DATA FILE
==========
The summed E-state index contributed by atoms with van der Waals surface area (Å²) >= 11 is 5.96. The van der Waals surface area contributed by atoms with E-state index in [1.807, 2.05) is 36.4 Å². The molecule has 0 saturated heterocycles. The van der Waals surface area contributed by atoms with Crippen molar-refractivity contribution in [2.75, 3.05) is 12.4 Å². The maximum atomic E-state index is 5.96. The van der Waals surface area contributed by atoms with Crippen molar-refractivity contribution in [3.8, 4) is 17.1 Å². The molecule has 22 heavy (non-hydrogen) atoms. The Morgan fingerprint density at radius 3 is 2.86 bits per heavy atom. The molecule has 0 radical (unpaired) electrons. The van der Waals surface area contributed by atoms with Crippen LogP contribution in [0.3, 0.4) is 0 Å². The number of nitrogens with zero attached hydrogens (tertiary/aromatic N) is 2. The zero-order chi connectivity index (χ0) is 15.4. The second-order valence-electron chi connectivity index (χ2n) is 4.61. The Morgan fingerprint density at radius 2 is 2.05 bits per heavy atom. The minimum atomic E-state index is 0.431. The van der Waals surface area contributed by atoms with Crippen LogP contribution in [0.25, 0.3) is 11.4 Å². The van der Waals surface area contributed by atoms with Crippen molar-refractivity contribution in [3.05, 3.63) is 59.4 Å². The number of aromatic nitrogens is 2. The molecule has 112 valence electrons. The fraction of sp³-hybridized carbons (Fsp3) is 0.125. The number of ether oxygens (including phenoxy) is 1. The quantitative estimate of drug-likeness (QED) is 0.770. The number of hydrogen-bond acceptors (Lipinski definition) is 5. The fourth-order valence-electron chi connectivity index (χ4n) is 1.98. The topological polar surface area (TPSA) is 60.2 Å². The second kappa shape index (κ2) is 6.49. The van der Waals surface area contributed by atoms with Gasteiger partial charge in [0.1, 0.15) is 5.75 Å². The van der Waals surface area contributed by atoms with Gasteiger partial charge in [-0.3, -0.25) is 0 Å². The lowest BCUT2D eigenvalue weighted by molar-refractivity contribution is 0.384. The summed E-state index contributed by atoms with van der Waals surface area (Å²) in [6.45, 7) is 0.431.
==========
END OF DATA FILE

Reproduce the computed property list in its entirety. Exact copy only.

The summed E-state index contributed by atoms with van der Waals surface area (Å²) >= 11 is 5.96. The van der Waals surface area contributed by atoms with E-state index in [1.807, 2.05) is 36.4 Å². The molecule has 0 saturated heterocycles. The van der Waals surface area contributed by atoms with Crippen molar-refractivity contribution in [2.75, 3.05) is 12.4 Å². The maximum atomic E-state index is 5.96. The van der Waals surface area contributed by atoms with Crippen molar-refractivity contribution in [3.8, 4) is 17.1 Å². The molecule has 22 heavy (non-hydrogen) atoms. The Morgan fingerprint density at radius 3 is 2.86 bits per heavy atom. The molecule has 0 radical (unpaired) electrons. The van der Waals surface area contributed by atoms with Crippen LogP contribution in [0.3, 0.4) is 0 Å². The number of nitrogens with zero attached hydrogens (tertiary/aromatic N) is 2. The zero-order chi connectivity index (χ0) is 15.4. The second-order valence-electron chi connectivity index (χ2n) is 4.61. The Morgan fingerprint density at radius 2 is 2.05 bits per heavy atom. The minimum atomic E-state index is 0.431. The van der Waals surface area contributed by atoms with Crippen LogP contribution in [0.25, 0.3) is 11.4 Å². The van der Waals surface area contributed by atoms with Crippen molar-refractivity contribution in [3.05, 3.63) is 59.4 Å². The number of aromatic nitrogens is 2. The molecule has 112 valence electrons. The fraction of sp³-hybridized carbons (Fsp3) is 0.125. The number of ether oxygens (including phenoxy) is 1. The quantitative estimate of drug-likeness (QED) is 0.770. The number of hydrogen-bond acceptors (Lipinski definition) is 5. The fourth-order valence-electron chi connectivity index (χ4n) is 1.98. The topological polar surface area (TPSA) is 60.2 Å². The second kappa shape index (κ2) is 6.49. The van der Waals surface area contributed by atoms with Gasteiger partial charge in [0.1, 0.15) is 5.75 Å². The van der Waals surface area contributed by atoms with Gasteiger partial charge in [-0.3, -0.25) is 0 Å². The lowest BCUT2D eigenvalue weighted by molar-refractivity contribution is 0.384. The summed E-state index contributed by atoms with van der Waals surface area (Å²) in [6.45, 7) is 0.431.